Here's A Look At The Travis County Races On The Ballot This Election
The top of the ballot may hold a lot of the draw this election season, but in Travis County, there are a handful of top county offices up for grabs. Sure, not all of those races are competitive. Some, in fact, are already decided – and others, at least as far as conventional wisdom would tell you, are more or less decided in deeply Democratic Travis County.
Here's a look at some of the races – competitive and otherwise – that Travis County voters will decide on this election.
460th Criminal District Court
Republican Judge Geoffrey Puryear is fending off a challenge from Selena Alvarenga, a longtime attorney and a member of the City of Austin's Public Safety Commission.
A former Williamson County prosecutor, Puryear was appointed to oversee the then-new court, which handles felony cases, by Gov. Greg Abbott in 2019.
Travis County District Attorney
José Garza is heavily favored to take over the office currently held by District Attorney Margaret Moore. Garza bested Moore by a shockingly large margin in the July runoff for the Democratic primary, running on a pledge to better investigate and prosecute sexual assault cases and prosecute cases involving police violence.
Garza previously headed up the Workers Defense Project and worked as an immigration attorney as well.
His Republican opponent, Martin Harry, has made similar arguments about the need for better accountability as it relates to the prosecution and investigation of sexual assault cases. He's also running on a platform that's critical of Austin's policies related to homelessness.
Keep in mind, Moore won this seat in 2016, garnering nearly twice as many votes as her GOP opponent.
Travis County Judge
State Sen. Sarah Eckhardt's victory in the special election to take over Kirk Watson's long-held seat in Texas Senate District 14 left a vacancy in the county's top position, Travis County judge.
Judge Sam Biscoe, who held the position for 15 years before Eckhardt, has been at the helm in her stead, but Travis County voters will decide who takes up that mantle this election.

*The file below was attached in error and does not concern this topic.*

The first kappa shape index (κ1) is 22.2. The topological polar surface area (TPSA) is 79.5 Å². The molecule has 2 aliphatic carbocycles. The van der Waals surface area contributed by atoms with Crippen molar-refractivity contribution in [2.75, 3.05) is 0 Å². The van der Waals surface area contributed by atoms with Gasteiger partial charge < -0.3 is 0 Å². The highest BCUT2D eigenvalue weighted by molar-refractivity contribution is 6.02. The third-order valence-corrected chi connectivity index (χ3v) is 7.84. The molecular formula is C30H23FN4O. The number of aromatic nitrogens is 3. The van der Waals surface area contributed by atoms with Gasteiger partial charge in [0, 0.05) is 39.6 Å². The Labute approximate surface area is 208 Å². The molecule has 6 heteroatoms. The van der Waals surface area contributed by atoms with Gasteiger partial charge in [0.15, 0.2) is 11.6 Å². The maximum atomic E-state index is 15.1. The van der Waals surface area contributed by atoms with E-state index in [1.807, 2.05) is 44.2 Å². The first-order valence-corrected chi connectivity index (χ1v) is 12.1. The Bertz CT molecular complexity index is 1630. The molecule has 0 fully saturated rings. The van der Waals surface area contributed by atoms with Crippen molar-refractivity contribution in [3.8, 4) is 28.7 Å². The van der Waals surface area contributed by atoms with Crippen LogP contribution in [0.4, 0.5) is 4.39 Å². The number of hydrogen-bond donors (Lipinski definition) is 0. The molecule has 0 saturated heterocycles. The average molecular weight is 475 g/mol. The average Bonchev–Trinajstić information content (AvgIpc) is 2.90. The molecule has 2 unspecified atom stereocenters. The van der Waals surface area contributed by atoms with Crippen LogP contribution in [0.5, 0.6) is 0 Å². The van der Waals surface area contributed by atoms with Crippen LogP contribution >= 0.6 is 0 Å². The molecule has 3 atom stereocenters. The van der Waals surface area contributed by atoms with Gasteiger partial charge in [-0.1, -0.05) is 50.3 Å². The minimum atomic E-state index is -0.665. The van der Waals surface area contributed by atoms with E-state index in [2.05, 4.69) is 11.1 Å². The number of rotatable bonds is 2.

Democrat Andy Brown and Republican Michael Lovins are hoping to take over the position. Both candidates were chosen by their respective parties after Eckhardt's runoff victory.
Lovins is a practicing trial lawyer, who argues the Travis County Sheriff's Office should be doing more to fill the "public safety gap" created by Austin's policies surrounding homelessness and the city's decision to cut funding to the Austin Police Department.
Lovins also opposes the city's Proposition A, which would approve a tax increase to pay for Project Connect, arguing its reliance on light rail is "an Industrial Revolution solution to an Information Age problem." He believes the county should take a larger role in building out additional roadways and incentivizing telework to reduce congestion.
Brown is an attorney, a former EMT and a longtime Democratic party operative. He was an aide for Beto O'Rourke during O’Rourke’s unsuccessful bid to unseat Sen. Ted Cruz in 2018 and his run for presidency. Brown previously chaired the Travis County Democratic Party.
He opposes a roughly $79-million plan to build a new women's jail, arguing the county could use that money to invest more heavily in mental and behavioral health diversion programs to keep people from Travis County jails. He's said he would support Prop A, but argues the county could do more to better invest in infrastructure, particularly along FM 620 in Northwest Austin.
Travis County Commissioners Court Precinct 3
This is one of the more competitive races on the ballot for voters in West Austin and Western Travis County.
Longtime Republican County Commissioner Gerald Daugherty announced last December that he's retiring after 15 years on the court. He's long held that he's the only elected Republican in Travis County, so it's a big deal.
Democrat Ann Howard, who formerly ran the Ending Community Homelessness Coalition in Austin – also known as ECHO – is running against Republican Becky Bray for the seat.